, which is extremely difficult to infer. Instead, the posterior can be approximated by through Monte Carlo dropout, which is done by performing random dropout on every weight layer during training and testing. Monte Carlo dropout can be shown to be equivalent to performing approximate variational interference, which minimizes the Kullback-Leibler divergence to the true posterior:

with , where is the dropout distribution gal2016uncertainty . In other words, to determining the likelihood of a classification of a sample

during testing, we classify the sample

times using Monte Carlo dropout and average the outputs of the softmax.

The previous CNN that has been extended into a DBN can be seen in fig. 1. By applying task-specific classification layers to the network, predictions and their likelihood can be estimated.

Figure 1: LABEL: Standard AlexNet without classifier, LABEL: the same AlexNet extended into a DBN through adding dropout layers. For convolutional and pooling layers, the numbers indicate filter size, number of feature maps and step size. For fully connected layers, the number of output units is given. For dropout layers, the probability of setting a value to 0 is provided.

2.2 Recurrent Bayesian Network

Many tasks in surgical workflow analysis, such as phase segmentation, require that frames are viewed in the context of an entire video or at least in the context of previous frames. Recurrent neural networks (RNN) make such an analysis possible by introducing recurrence into the topology of a network. This allows information from previous frames to contribute to future predictions.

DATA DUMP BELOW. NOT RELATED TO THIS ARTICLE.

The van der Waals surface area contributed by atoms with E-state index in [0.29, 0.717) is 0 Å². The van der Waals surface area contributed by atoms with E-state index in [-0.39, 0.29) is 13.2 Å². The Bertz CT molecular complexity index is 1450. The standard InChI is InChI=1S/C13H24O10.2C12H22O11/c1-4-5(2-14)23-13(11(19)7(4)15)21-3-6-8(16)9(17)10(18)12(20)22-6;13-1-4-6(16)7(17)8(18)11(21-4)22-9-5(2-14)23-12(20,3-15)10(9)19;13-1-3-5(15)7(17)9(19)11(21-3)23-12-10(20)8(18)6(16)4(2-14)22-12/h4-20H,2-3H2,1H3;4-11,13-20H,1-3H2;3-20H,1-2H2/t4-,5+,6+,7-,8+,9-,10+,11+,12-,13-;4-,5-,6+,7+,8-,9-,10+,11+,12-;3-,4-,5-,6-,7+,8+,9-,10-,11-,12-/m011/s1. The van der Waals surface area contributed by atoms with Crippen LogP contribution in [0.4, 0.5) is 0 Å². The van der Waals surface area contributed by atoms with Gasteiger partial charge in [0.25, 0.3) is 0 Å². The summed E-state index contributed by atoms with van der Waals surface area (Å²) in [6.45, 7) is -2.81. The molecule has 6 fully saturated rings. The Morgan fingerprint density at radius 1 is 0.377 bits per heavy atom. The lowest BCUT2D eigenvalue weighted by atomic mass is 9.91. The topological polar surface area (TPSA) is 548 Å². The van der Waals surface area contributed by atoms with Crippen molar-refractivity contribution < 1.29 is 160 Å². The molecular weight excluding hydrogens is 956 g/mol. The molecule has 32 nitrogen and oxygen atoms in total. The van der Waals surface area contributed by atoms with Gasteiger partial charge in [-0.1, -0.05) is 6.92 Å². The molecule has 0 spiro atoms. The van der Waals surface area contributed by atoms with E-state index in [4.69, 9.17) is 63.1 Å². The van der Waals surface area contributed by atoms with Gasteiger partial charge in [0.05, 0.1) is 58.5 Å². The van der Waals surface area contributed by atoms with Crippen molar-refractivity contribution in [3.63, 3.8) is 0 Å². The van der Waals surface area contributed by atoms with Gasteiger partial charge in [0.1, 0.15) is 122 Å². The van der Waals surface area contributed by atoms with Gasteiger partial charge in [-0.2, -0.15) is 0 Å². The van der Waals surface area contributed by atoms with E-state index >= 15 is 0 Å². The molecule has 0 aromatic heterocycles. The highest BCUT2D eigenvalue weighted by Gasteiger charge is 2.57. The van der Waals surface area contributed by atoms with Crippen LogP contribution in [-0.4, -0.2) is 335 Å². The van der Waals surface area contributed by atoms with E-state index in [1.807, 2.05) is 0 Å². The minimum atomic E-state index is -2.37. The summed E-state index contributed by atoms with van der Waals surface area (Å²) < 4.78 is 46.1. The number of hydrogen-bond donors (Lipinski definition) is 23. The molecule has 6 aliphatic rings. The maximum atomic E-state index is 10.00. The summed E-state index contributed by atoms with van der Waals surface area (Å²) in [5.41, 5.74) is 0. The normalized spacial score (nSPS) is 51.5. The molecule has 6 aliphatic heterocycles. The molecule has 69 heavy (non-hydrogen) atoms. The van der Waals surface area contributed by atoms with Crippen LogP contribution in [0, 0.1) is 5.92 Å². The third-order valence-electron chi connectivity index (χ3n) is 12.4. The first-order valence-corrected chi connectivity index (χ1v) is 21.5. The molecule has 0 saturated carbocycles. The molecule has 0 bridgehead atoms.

Long short-term memory units (LSTM), a more complex form of the RNN, can learn to strategically remember, but also forget, information from previously seen inputs, while forgoing the problem of vanishing gradients common to RNNs hochreiter1997long . Combining CNNs with LSTMs makes video-based workflow analysis, by using exclusively deep neural networks, possible bodenstedt2017unsupervised ; chen2018endo3d ; funke2018temporal ; yengera2018less .

By applying the paradigm described in section 2.1, we can extend the topology of a CNN-LSTM based on AlexNet Alexnet (see fig. 2) into that of a Bayesian CNN-LSTM (see. fig. 2). One approach to perform inference with this network would be to naively apply random dropouts independently to each weight layer for every element in a given sequence. Multiple studies though indicate that such a naive dropout has negative effects on RNNs, such as added noise and a disruption of dynamics gal2016theoretically . As an alternative, the authors in gal2016theoretically propose a theoretically grounded variant of dropout for LSTMs. The idea is to sample dropout masks for each layer in the recurrent DBN at the beginning of each sequence and to use the same mask for each time-step (see fig. 3). The naive approach would be equivalent to sampling new masks at every time-step.

This recurrent DBN makes video-based classification possible, while simultaneously allowing likelihood estimations for each classification.

Figure 2: LABEL: Standard AlexNet without classifier extended with an LSTM, LABEL: the same network extended into a recurrent DBN through adding dropout layers. For convolutional and pooling layers, the numbers indicate filter size, number of feature maps and step size. For fully connected layers and LSTMs, the number of output units is given. For dropout layers, the probability of setting a value to 0 is provided.
Figure 3: Modified recurrent DBN in multiple steps of a sequence. The colors indicate identical dropout masks.

2.3 Acquisition Functions